Housing and Transportation
Hello Incoming CSE Graduate Student!
Welcome to the University of Michigan! We (the student organization for grad students in CSE) are glad you chose to join us in Ann Arbor. To make the transition into the grad program as smooth as possible, we want to provide you with some helpful information about the program, about the department, and about Ann Arbor.
First, you should join the Facebook group for incoming grad students: https://www.facebook.com/groups/237539559779778/ This group is for both incoming and recently added students, so it should be a good place to ask any questions that you have.
An important first concern is where you are going to live in Ann Arbor next year. If you are seeing this email, and do not currently have a place to live for the coming year, you should start looking immediately. Ann Arbor is a college town, and most of the rentals revolve around the academic school year. As such, many leases are signed in October for the following September.
Ann Arbor has several main neighborhoods where grad students and undergrads live. We will highlight each by general location, methods to get to the CSE building, and neighborhood style.
- North Campus. Generally the area around the University's North Campus and Plymouth road. Accessible to campus by walking and Ann Arbor bus. Usually a cheaper area to live in, and desirable because it is easy to get to campus. Pretty quiet after 9pm, as most restaurants and bars are downtown, although a campus bus runs downtown until around 1:30 AM on weekends. North campus also includes Northwood, which is run by the university and convenient to rent, but generally not regarded as a great place to live. There are also housing options just south of North campus which are closer to downtown.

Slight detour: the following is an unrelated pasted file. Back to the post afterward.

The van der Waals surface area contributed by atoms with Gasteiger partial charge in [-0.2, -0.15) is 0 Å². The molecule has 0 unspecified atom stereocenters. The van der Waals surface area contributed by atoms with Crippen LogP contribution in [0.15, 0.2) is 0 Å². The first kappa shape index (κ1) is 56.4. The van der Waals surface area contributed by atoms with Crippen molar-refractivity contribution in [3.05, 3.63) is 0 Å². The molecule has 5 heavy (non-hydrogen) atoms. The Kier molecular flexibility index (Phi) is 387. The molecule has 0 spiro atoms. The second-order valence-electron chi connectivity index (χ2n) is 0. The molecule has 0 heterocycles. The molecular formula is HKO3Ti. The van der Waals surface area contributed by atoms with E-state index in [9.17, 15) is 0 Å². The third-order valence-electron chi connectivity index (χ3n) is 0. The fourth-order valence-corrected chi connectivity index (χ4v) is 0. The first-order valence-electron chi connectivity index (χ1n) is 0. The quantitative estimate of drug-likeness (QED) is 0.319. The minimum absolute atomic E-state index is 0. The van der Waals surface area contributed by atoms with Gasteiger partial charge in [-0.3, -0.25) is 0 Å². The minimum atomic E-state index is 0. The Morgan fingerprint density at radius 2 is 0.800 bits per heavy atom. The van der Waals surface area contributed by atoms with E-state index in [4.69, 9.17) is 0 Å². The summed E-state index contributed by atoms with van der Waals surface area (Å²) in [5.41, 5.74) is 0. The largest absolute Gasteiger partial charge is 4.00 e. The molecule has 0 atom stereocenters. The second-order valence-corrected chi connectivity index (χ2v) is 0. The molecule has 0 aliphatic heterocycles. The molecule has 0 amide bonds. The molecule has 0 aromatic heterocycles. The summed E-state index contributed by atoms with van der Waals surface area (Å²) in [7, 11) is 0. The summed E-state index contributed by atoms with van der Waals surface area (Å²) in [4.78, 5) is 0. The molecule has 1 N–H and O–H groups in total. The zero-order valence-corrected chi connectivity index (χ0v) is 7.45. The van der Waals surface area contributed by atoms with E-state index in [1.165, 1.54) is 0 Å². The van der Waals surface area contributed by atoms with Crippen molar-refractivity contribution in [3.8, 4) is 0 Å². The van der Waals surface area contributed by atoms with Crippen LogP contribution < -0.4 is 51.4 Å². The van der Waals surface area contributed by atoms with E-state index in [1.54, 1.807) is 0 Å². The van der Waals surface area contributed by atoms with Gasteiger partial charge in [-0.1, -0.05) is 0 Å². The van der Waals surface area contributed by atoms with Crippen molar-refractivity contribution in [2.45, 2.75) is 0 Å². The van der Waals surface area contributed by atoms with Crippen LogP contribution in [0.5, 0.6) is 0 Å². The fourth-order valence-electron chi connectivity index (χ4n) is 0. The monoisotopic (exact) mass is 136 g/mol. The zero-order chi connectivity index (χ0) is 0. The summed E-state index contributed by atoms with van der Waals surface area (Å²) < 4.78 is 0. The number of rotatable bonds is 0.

- Old 4th Ward and Kerrytown. Box formed by Glen, Huron, and Main streets, and the river to the north. Accessible to campus by Michigan blue bus and Ann Arbor bus. Nice neighborhoods, but not cheap. Think $900+/month for a single, $700+/month/person for a two bedroom. Quiet, easy walk to downtown, and not terribly hard to get to CSE. May be a little tricky to find a place this late in the rental cycle, but bedrooms in houses are often available.
- Downtown. William, Liberty, Washington, 5th, 4th, and Main St. area. Ann Arbor bus or drive to campus. Probably the most expensive area in Ann Arbor, roughly $1200+/bedroom/month (but there are cheaper places if you can find them). Best for food and nightlife.
- Geddes. Area just south of Nichols Arboretum. Michigan blue bus or drive to campus. Nice place to live, but more populated with undergrads so likely to be a little louder. Not a far walk to the main central campus bus stop. Pretty easy to get downtown (Ann Arbor isn't that big).
- South. South of South University street. Michigan blue bus or drive to campus. Generally where undergrads live, although the residents tend to get older as you go south (away from campus). Can be tricky to find a nice place to live, as many of the houses are clearly undergrad houses.
- Rest of Ann Arbor. Basically you have to drive to campus. Cheaper and more options, but not great for student life. Not highly recommended, but grad students do live outside of the above areas.
- Ypsilanti. Drive. Cheaper yet, but nobody wants to drive out there, particularly in the winter.